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28th Fungal Genetics Conference, California, USA 17th -22nd March 2015
A major highlight of attending the 28th Fungal Genetics Conference was the wide range of concurrent sessions held each afternoon. It was always hard to choose which session to attend, and this often resulted in having to run from one side of the conference grounds to the other between breaks!
One of my favourite talks was given by Dr Luis Larrondo from Chile. Dr Larrondo’s group researches circadian regulation of gene expression and its effect on plant-pathogen interactions, using the model necrotrophic pathogen Botrytis cinerea. I was particularly fascinated to learn about the importance that light signals play in modulating pathogenicity in B. cinerea, and how the group managed to “jet-lag” the pathogen so that it infected the host at a different time of day than normal. This was intriguing as their work suggests that fungal clocks are able to synchronise key elements of virulence and pathogenesis.
Another highlight of attending was the opportunity to present my own work in the form of a talk at the Dothideomycete satellite meeting and a poster during the main conference (pictured below).
Both were invaluable experiences which enabled me to practice my presentation skills and discuss exciting future projects with leading experts in the field.
The poster sessions (which were held each evening) were also excellent opportunities to network and learn about cutting-edge research currently being carried out. I particularly enjoyed chatting to other researchers from different universities and institutions across the world, and learning about the variety of projects being done.
Anna Tiley University of Bristol In the Plenary session on Evolution, Toni GabaldÃ³n (Center for Genomic Regulation, Barcelona) presented a revolutionary talk concerning the generally accepted fact that the genome structure of yeasts in the Saccharomyces clade had arisen from an ancient whole genome duplication event. Instead he provided compelling evidence, based on phylogenomic analysis, that the extant Saccharomyces genome structure was better explained as having arisen from an ancient inter-species hybridisation event and that the observed genome doubling was a direct consequence of this hybridisation, which served to provide stability to the recently formed allopolyploid. These findings have implications for supposed whole genome duplications elsewhere in the fungal kingdom. In a different Plenary session (on Signals) our very own Nick Talbot (University of Exeter) presented findings relating to the role of cell cycle control in plant infection by the rice blast fungus Magnaporthe oryzae. In a talk beautifully illustrated with a range of videos and still images, it was argued that appressorium formation requires a series of cell cycle and pressuremediated checkpoints to initiate a septin ring structure at the appressorial tip with reorientation of the cytoskeleton to facilitate plant tissue invasion.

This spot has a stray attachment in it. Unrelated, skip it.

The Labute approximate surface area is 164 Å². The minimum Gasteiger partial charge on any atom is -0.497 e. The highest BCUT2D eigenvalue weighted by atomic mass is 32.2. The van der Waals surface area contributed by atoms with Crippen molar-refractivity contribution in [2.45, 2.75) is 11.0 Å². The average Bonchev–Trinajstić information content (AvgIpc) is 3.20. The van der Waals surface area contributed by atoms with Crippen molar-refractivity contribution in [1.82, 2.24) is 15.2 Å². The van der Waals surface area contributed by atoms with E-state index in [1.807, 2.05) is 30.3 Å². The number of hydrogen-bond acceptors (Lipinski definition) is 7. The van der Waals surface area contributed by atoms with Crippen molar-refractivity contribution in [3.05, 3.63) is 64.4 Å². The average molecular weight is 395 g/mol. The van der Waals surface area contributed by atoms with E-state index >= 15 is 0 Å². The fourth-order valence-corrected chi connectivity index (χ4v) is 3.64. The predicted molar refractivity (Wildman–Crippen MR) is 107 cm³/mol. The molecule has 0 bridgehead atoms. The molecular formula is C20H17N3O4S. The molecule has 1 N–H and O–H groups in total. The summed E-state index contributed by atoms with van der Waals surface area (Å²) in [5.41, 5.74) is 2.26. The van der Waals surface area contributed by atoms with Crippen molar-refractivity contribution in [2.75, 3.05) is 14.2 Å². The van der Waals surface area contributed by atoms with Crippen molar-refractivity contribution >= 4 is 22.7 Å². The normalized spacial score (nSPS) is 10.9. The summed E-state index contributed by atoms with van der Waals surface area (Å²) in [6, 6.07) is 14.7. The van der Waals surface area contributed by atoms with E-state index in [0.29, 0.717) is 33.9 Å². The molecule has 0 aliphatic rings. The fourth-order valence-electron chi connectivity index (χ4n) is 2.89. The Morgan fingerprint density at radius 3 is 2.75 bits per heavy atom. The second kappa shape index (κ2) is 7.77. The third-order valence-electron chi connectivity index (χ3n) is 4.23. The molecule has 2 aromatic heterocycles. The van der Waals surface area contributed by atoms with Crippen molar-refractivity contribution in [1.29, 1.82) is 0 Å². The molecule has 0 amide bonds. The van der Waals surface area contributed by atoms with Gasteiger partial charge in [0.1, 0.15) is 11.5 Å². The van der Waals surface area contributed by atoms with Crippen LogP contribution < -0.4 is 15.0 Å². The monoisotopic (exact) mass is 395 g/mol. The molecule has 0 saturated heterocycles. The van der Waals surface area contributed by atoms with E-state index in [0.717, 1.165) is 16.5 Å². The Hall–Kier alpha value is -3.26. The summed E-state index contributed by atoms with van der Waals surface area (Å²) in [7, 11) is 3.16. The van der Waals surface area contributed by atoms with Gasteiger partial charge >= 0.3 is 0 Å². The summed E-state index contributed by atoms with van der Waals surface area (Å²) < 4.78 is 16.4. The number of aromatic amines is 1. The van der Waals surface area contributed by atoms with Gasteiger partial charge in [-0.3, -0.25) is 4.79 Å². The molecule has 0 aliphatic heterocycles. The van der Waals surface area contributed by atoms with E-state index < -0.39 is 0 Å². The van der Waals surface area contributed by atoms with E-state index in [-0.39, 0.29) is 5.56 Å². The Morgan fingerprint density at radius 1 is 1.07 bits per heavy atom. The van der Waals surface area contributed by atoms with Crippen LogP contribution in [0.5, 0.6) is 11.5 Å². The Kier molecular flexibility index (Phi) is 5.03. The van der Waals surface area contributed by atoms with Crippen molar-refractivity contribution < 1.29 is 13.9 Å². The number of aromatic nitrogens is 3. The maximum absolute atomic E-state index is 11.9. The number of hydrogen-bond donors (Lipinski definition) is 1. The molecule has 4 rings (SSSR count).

Meanwhile, the ‘Mating Systems and Sexual Development’ concurrent session provided some fascinating insights into fungal sexual biology. The first half of the session was devoted to talks relating to mating-type (MAT) genes. The prevalence of asexuality in some cosmopolitan lichen species was suggested to be due to the fact that they were composed entirely of only one mating type, as revealed by genome sequencing, and therefore there was no opportunity for sexual crossing (Hannah Johannesson, Upsala University). Matingtype genes were described for the first time from cereal rust fungi, and it was found that stage-specific transcripts were produced on the alternative host, which included some putative effectors (Guus Bakkeren, Agriculture and Agri- Food, Canada). Ascomycete MAT genes were then demonstrated to control not only mating processes, but more broad sexual developmental processes related to fruit body and ascospore formation (Paul Dyer, University Of Nottingham).
The second part of the session was devoted to mating and sexual development more broadly. A fascinating account of the mechanism and advantages of unisexual mating occurring between same-sex partners of pathogenic Cryptococcus species was given, and it was argued that an ancestral eukaryote may have been unisexual, exhibiting ‘sex before sexes’ (Joe Heitman, Duke University). The power of techniques such as RNA-Seq, ChIP-Seq allied to exquisite fluorescent staining of cell protein complexes was then demonstrated in talks which showed the cellular control of MAPK and VeA modules, together with transcription factors and secondary metabolism, in ascomycete fruit body formation (Ozgur Bayram, Maynooth University, University of Bochum).
Paul S Dyer University of Nottingham